Important Fine Art + Aboriginal Art
2 December 2015


(c.1936 – 2002)

synthetic polymer paint on canvas

84.0 x 112.0 cm

inscribed verso: artist’s name, date and Alcaston Gallery cat. AK1220

$12,000 – 15,000

Hogarth Gallery, Sydney in association
with Alcaston Gallery, Melbourne
Private collection, Sydney New South Wales

Catalogue text

Ginger Riley described his own work as ‘the same, but different.’1 The ‘same’, refers to the constantly explored subject matter and narrative, but each work is varied in presentation, paint and design. The artist’s style is known to be figurative, colourful and mythical, with reoccurring iconographical elements. Riley grew up in the coastal salt-water country of the Mara people in south-eastern Arnhem Land, located in the Northern Territory. His mother’s country served as the basis and inspiration for his work.

In Limmen Bight Country, 1991 we see the landscape of south-east Arnhem Land with the Limmen Bight River dividing in two, as it flows into the Gulf of Carpentaria. The sea and the sky merge into one and wet season clouds hover at the top of the work. The picture on offer was painted not long after Riley had the opportunity to fly over his country in a light aircraft during a big wet. The lush blue, green and red colours of the work are identical to the landscape after the wet. The two islands of the coast are Beatrice and Maria Islands.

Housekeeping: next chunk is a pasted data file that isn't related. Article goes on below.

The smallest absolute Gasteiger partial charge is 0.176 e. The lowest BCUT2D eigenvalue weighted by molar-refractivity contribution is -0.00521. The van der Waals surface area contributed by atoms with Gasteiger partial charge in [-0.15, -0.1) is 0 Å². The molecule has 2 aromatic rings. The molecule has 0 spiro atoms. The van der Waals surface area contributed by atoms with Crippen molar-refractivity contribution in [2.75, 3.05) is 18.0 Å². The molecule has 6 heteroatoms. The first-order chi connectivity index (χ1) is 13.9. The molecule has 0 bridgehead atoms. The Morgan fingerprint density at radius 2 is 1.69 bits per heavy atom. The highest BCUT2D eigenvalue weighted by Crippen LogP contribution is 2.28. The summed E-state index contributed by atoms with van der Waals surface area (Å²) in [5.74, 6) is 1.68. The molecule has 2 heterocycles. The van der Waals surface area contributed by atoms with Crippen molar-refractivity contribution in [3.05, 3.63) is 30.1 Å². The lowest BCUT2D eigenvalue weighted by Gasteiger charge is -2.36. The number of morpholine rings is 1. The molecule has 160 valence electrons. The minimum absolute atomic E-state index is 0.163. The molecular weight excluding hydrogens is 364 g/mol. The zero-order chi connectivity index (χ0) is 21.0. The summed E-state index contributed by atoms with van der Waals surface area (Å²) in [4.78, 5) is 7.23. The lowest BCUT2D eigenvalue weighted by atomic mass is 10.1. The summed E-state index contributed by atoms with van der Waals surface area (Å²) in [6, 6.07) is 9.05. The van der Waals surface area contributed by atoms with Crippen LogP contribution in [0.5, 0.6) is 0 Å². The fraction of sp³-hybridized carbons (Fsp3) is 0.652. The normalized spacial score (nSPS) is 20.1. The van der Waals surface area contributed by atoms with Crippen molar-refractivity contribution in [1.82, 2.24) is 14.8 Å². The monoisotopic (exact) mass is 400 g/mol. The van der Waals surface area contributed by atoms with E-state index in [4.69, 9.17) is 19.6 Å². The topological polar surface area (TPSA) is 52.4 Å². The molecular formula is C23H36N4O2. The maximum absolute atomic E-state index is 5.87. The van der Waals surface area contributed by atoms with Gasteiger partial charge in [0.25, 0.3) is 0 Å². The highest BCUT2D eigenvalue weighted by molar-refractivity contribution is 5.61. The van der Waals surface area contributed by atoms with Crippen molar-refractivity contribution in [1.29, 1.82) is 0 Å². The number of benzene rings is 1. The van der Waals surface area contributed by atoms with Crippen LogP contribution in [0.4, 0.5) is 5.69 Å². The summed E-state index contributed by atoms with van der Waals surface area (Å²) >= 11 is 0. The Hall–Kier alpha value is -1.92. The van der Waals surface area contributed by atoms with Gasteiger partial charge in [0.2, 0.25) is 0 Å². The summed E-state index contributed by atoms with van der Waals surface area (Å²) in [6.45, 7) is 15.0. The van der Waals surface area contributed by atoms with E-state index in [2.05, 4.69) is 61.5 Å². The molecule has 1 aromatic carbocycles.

A characteristic element in much of Ginger Riley’s painting are the Four Archers: an area Riley referred to as ‘the centre of the earth, where all things start and finish…’2 According to the ancestors’ creation story the Four Archers were created by the snake Garimala. This snake transforms into different images, one of them is the Bulukbun: the angry fire breathing ‘serpent-dragon’. The landscape is framed by red chevrons, a motif that is derived from Riley’s Yidditja ritual body painting designs.

1. Ryan, J., Ginger Riley, National Gallery of Victoria, Melbourne, 1997, p. 10
2. Ibid., p. 32